Neil deGrasse Tyson fancies himself an expert science communicator: He’s earned accolades for making intricate ideas accessible to the masses.

On Sunday, Tyson remained steadfast in his factual approach while offering perspective on the two mass shootings in El Paso and Dayton, Ohio, that left 31 people dead and scores more wounded. His desire, he said, was to provide “objectively true information.” But, as the astrophysicist and narrator of National Geographic’s “Cosmos” later acknowledged, timing is everything.

“Often our emotions respond more to spectacle than to data,” Tyson wrote in a Sunday tweet comparing the weekend tragedies to other common ways people die. Among his examples were medical errors and car accidents, which Tyson noted will cause hundreds of casualties in any given 48-hour period.

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The backlash was swift, and many found Tyson’s tweet ill-timed and devoid of empathy. Some people seek solace from public figures in times of crisis, and even though Tyson called the shooting horrific, thousands of people had flocked to his Twitter account to show their disapproval.

“To call this disappointing from someone as smart as @neiltyson is a massive understatement,” one user wrote. “Can we not strive for fewer medical errors AND fewer mass shootings at the same time? Can we not want a better flu shot AND fewer gun deaths? Be better than this, Neil.”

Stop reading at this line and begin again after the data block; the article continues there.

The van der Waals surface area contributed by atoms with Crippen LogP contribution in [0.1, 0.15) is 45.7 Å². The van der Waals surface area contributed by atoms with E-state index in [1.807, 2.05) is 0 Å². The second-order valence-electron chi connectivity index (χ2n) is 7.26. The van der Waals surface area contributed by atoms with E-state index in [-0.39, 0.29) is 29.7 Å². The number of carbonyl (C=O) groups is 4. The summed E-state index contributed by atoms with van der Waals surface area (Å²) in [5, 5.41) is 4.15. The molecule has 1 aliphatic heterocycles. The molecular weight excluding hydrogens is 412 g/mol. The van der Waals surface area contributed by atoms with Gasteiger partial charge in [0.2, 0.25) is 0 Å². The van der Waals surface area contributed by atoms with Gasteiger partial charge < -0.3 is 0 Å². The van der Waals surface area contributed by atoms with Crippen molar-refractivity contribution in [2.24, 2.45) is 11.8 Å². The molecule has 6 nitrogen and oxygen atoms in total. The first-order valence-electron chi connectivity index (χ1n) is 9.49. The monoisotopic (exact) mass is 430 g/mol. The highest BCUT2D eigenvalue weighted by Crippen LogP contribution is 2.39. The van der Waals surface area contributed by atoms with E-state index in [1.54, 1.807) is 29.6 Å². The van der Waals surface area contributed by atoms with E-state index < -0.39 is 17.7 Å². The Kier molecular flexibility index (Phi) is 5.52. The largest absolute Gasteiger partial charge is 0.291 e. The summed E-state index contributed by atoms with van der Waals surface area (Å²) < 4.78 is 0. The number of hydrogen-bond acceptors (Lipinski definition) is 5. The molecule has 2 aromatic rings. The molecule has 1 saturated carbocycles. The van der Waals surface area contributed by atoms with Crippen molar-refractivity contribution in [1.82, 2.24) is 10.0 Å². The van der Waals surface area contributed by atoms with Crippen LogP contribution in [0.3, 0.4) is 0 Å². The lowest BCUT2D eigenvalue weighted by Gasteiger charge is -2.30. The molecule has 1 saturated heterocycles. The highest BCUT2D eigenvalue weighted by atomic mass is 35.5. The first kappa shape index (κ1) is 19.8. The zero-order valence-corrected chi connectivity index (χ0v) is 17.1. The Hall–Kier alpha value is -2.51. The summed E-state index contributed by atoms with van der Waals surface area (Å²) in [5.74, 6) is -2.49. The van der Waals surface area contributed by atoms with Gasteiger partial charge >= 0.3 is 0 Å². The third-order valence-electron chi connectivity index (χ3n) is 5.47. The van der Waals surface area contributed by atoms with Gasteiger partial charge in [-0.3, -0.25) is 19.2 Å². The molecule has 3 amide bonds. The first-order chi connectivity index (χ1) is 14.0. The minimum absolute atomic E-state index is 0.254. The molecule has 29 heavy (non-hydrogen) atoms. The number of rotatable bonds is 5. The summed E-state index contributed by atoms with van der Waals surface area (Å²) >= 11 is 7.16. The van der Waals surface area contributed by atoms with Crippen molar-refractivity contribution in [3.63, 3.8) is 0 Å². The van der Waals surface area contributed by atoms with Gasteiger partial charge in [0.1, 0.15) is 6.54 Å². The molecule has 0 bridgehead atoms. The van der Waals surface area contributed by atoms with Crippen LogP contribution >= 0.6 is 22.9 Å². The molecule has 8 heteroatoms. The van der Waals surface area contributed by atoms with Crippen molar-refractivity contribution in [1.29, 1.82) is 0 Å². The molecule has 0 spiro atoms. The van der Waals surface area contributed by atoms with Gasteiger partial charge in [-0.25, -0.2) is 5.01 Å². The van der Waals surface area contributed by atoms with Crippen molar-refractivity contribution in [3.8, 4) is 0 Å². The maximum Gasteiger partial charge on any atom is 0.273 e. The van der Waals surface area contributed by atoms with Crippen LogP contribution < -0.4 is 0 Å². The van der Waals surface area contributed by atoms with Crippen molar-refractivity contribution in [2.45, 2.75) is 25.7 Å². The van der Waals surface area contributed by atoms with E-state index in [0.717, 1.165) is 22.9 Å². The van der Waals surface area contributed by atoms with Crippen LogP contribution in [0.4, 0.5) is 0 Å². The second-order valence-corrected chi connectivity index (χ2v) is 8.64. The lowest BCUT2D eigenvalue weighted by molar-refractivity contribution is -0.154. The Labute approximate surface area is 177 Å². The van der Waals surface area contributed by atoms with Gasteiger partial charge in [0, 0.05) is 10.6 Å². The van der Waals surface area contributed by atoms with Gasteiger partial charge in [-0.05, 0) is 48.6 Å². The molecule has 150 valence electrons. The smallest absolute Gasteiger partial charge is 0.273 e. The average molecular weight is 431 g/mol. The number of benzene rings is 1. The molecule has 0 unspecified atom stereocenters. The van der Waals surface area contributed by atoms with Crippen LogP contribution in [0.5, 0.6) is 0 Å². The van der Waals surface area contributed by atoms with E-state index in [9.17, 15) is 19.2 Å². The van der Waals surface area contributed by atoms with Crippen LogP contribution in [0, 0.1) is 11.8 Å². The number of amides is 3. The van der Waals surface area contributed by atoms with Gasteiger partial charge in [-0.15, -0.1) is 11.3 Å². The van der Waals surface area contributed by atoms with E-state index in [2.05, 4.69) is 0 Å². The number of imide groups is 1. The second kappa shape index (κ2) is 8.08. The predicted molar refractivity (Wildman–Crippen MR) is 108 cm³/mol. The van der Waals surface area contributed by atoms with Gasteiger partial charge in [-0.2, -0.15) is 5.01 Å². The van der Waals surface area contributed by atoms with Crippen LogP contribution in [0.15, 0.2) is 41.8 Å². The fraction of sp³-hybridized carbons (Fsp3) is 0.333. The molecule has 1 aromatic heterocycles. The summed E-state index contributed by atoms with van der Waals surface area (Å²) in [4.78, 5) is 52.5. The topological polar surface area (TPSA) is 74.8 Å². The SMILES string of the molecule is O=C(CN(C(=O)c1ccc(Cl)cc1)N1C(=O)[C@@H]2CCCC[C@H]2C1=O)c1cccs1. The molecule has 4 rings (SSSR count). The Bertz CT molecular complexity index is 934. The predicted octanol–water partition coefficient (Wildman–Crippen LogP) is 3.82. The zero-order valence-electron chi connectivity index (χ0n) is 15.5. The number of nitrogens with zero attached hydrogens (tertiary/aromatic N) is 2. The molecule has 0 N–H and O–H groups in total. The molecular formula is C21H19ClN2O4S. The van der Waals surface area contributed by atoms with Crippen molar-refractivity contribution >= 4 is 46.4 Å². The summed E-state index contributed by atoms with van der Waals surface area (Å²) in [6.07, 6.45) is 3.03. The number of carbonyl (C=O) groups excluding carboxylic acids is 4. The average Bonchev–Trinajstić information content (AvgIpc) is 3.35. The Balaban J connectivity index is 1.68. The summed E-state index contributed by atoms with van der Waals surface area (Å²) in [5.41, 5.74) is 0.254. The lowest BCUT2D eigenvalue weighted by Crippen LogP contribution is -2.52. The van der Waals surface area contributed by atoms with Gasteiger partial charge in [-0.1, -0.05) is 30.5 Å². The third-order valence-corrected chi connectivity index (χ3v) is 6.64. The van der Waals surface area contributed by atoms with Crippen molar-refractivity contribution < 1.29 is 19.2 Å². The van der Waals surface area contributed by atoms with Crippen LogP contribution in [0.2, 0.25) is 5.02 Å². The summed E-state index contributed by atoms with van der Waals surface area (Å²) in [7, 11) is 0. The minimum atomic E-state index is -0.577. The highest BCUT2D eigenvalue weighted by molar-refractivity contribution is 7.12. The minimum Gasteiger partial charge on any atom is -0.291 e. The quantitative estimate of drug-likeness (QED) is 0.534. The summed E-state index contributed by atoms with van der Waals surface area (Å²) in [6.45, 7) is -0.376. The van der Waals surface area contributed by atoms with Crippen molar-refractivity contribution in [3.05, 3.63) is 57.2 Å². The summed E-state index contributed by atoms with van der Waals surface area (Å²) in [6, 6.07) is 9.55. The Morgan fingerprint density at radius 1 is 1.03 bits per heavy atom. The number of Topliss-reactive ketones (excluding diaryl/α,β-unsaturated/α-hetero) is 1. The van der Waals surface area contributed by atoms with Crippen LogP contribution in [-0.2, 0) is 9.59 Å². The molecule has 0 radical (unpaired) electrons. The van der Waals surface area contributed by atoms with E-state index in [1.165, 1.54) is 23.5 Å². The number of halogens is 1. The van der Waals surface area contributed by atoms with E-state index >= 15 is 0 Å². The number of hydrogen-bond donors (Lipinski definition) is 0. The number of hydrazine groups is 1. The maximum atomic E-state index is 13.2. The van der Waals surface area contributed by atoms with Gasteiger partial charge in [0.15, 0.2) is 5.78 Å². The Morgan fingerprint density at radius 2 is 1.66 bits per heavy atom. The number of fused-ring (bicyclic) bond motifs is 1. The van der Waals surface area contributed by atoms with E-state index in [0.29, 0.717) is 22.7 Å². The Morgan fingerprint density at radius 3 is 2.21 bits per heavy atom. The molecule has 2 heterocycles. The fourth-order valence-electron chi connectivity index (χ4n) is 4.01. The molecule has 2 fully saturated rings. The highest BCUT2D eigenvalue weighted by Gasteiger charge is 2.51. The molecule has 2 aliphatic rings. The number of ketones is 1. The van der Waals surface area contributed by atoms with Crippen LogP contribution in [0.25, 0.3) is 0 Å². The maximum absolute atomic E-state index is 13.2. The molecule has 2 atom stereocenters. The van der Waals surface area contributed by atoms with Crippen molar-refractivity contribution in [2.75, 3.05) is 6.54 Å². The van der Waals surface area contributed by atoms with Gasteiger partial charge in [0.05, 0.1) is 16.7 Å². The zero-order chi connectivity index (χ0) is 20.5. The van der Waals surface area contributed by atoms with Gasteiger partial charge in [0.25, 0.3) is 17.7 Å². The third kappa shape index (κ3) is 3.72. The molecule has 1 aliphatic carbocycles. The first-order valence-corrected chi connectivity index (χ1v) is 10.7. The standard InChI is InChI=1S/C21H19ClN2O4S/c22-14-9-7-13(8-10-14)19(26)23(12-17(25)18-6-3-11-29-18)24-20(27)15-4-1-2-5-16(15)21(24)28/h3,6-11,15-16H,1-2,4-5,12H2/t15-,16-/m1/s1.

Others took exception with Tyson’s comparison of the mass killings to the flu, which can be stymied with vaccines. In contrast, no such measures exist for victims of mass shootings and gun violence.

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Tyson attempted to clarify his stance in a Monday afternoon Facebook post, titled “TweetStorm.” The “largely preventable” causes of death he’d enumerated the day prior, he said, was an effort to “offer objectively true information that might help shape conversations and reactions to preventable ways to die.”

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He also reiterated his original point: The general public tends to react with great fervor to “spectacular” incidences of death, while more typical deaths garner a less-emphatic reaction.

“Where I miscalculated was that I genuinely believed the tweet would be helpful to anyone trying to save lives in America,” he wrote. “What I learned from the range of reactions is that for many people, some information — my Tweet in particular — can be true but unhelpful, especially at a time when many people are either still in shock, or trying to heal — or both.”

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Tyson’s sardonic, facts-above-all personality has rubbed people the wrong way in the past — and he has earned a reputation for gleefully pointing out the scientific flaws in movies, songs and other things people generally enjoy.

But this time around, he missed the mark in his messaging.

“I personally value knowing with precision and accuracy what reaction anything that I say (or write) will instill in my audience,” he wrote. “And I got this one wrong.”

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